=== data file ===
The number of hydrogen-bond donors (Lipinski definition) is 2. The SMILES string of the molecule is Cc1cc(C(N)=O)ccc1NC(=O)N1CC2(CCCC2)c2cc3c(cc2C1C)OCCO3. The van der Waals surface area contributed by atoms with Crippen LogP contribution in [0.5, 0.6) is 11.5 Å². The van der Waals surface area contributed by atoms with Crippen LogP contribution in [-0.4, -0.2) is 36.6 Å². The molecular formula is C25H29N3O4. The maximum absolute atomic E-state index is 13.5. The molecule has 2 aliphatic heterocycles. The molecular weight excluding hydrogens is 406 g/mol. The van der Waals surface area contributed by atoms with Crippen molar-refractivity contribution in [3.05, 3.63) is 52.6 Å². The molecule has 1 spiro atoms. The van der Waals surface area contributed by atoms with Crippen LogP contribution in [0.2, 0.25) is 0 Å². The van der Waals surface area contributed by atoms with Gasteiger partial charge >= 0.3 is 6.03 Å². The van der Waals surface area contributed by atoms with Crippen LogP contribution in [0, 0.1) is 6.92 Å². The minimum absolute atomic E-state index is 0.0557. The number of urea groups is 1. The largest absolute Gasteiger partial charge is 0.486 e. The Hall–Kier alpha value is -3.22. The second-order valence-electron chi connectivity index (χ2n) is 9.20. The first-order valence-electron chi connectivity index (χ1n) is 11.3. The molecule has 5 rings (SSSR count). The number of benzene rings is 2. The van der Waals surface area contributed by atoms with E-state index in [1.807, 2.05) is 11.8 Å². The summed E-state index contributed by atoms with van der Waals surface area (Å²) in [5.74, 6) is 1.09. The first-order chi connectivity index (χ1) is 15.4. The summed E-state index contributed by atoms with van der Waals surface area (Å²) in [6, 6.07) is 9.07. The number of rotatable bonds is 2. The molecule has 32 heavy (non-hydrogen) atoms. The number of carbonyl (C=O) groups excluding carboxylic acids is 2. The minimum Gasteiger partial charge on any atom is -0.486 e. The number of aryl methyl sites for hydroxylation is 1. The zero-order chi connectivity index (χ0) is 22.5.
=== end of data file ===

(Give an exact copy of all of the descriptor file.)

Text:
The number of hydrogen-bond donors (Lipinski definition) is 2. The SMILES string of the molecule is Cc1cc(C(N)=O)ccc1NC(=O)N1CC2(CCCC2)c2cc3c(cc2C1C)OCCO3. The van der Waals surface area contributed by atoms with Crippen LogP contribution in [0.5, 0.6) is 11.5 Å². The van der Waals surface area contributed by atoms with Crippen LogP contribution in [-0.4, -0.2) is 36.6 Å². The molecular formula is C25H29N3O4. The maximum absolute atomic E-state index is 13.5. The molecule has 2 aliphatic heterocycles. The molecular weight excluding hydrogens is 406 g/mol. The van der Waals surface area contributed by atoms with Crippen molar-refractivity contribution in [3.05, 3.63) is 52.6 Å². The molecule has 1 spiro atoms. The van der Waals surface area contributed by atoms with Crippen LogP contribution in [0.2, 0.25) is 0 Å². The van der Waals surface area contributed by atoms with Gasteiger partial charge >= 0.3 is 6.03 Å². The van der Waals surface area contributed by atoms with Crippen LogP contribution in [0, 0.1) is 6.92 Å². The minimum absolute atomic E-state index is 0.0557. The number of urea groups is 1. The largest absolute Gasteiger partial charge is 0.486 e. The Hall–Kier alpha value is -3.22. The second-order valence-electron chi connectivity index (χ2n) is 9.20. The first-order valence-electron chi connectivity index (χ1n) is 11.3. The molecule has 5 rings (SSSR count). The number of benzene rings is 2. The van der Waals surface area contributed by atoms with E-state index in [1.807, 2.05) is 11.8 Å². The summed E-state index contributed by atoms with van der Waals surface area (Å²) in [5.74, 6) is 1.09. The first-order chi connectivity index (χ1) is 15.4. The summed E-state index contributed by atoms with van der Waals surface area (Å²) in [6, 6.07) is 9.07. The number of rotatable bonds is 2. The molecule has 32 heavy (non-hydrogen) atoms. The number of carbonyl (C=O) groups excluding carboxylic acids is 2. The minimum Gasteiger partial charge on any atom is -0.486 e. The number of aryl methyl sites for hydroxylation is 1. The zero-order chi connectivity index (χ0) is 22.5.